Sports fans should thank the gods of cricket that it was B G Jerling and Simon Taufel who stood as umpires in the South Africa-England One Day International on February 2. Can you imagine what would have happened had it been His Excellency S C Jamir who presided over that encounter.
Mercifully for the reputation of cricket -- but not quite as happily for democracy in Goa -- Jamir was busy on the other side of the sea. Jerling and Taufel were content to obey the laws, and declare a tie. Jamir would have smiled sweetly, then summoned his favoured captain to his house after the match, and then told the media that he had decided off his own bat that only one side deserved to win.
Quite frankly, every party in the Goa mess has come out drenched in the stench of the gutter -- which is precisely where the politics of the state has descended. If the BJP now speaks of democracy being throttled by the Congress, well, all I can say is that the rope was provided by that party itself.
The Manohar Parikkar ministry had come under the sword thanks to an MLA's decision to cross the floor. It won the subsequent vote of confidence in the assembly only because the Speaker, Vishwas Satarkar, decided to disqualify Independent MLA, Philip Neri Rodrigues, on some technicality. An enraged Rodrigues had to be removed physically by the staff after he refused to leave the chamber on his own.
I have to say that at this point all my sympathies were with the Congress, and the party was well within its right when it said it would challenge Rodrigues' disqualification. Little did I know what His Excellency the governor had in mind.
The first hint of the travesty to follow came when the then Leader of the Opposition, Pratap Sinh Rane, appeared at the gates of Raj Bhavan to announce that the governor had kicked out the Parikkar administration. There was an excellent case for arguing that the Parikkar ministry -- aided by Vishwas Satarkar -- had acted in bad faith.
Jamir might even have been believed had he said that he saw no option under the circumstances but to dismiss such a government. But the governor gave the game away when he sent Rane, rather than one of his own aides, to say so to the world.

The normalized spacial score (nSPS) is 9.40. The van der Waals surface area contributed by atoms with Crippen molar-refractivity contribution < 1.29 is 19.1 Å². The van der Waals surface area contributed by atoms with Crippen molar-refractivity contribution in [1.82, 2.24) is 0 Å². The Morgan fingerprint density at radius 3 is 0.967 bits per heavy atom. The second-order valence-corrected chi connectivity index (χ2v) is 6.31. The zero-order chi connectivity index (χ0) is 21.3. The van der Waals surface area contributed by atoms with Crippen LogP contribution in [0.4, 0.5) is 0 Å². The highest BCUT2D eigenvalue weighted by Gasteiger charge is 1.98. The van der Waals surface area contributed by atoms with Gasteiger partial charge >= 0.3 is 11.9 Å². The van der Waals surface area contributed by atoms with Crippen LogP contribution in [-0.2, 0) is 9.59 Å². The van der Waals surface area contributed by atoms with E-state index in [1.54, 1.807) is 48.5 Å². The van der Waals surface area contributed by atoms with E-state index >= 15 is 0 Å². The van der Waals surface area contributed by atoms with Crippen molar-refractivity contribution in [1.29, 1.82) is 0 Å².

Worse followed as Rane was then hauled back inside the gubernatorial mansion to take the oath of office as chief minister. Rodrigues, the only other man to take the oath under the cover of darkness, was made deputy chief minister.
Interestingly, while Jamir was unwilling to give Manohar Parikkar a single week to face the assembly, he has not even bothered to set any time limit for Rane. The new chief minister need not, it seems, bother to prove his majority until the time comes to present the Budget (which is about six weeks off).
That should give Congress managers enough time to cobble together a majority. It is already backed by the Nationalist Congress Party, the Maharashtrawadi Gomantak Party, the United Goans Democratic Party, and an Independent MLA. I can't remember the last time that the Congress won an absolute majority in an election in Goa.) This, by the way, is Rane's fifth stint as chief minister.
I am writing this on the morning after this travesty took place, but reports are already coming in that Jamir's decision surprised at least some people in Delhi though not all. The governor was in such a rush to put Rane into the chief minister's chair that he supposedly forgot to inform the Government of India. The prime minister, some say, was as taken aback by the midnight drama as the rest of us. The mood at Congress headquarters, however, was one of quiet satisfaction at a mission accomplished.
This brings up a curious fact. Can anyone recall another such instance of a governor overstepping his bounds between 1998 and 2005? The last time it happened was when Romesh Bhandari put Jagdambika Pal in office after hastily dismissing Kalyan Singh, but the prime minister of the time was the hapless I K Gujral. It has taken less than a year after the Congress came to power in Delhi for the old bad habits to be restored.
Sonia Gandhi's commitment to democratic norms is a larger issue which we must debate another day. The issue that confronts us today is Goa. To my mind, the only solution is President's Rule followed by polls at the earliest date. But before that, S C Jamir must be booted out for throwing pails of manure on the Constitution.
I cannot end without one final thought: Is the drama in Goa only a dress rehearsal before there is a similar upheaval in Uttar Pradesh?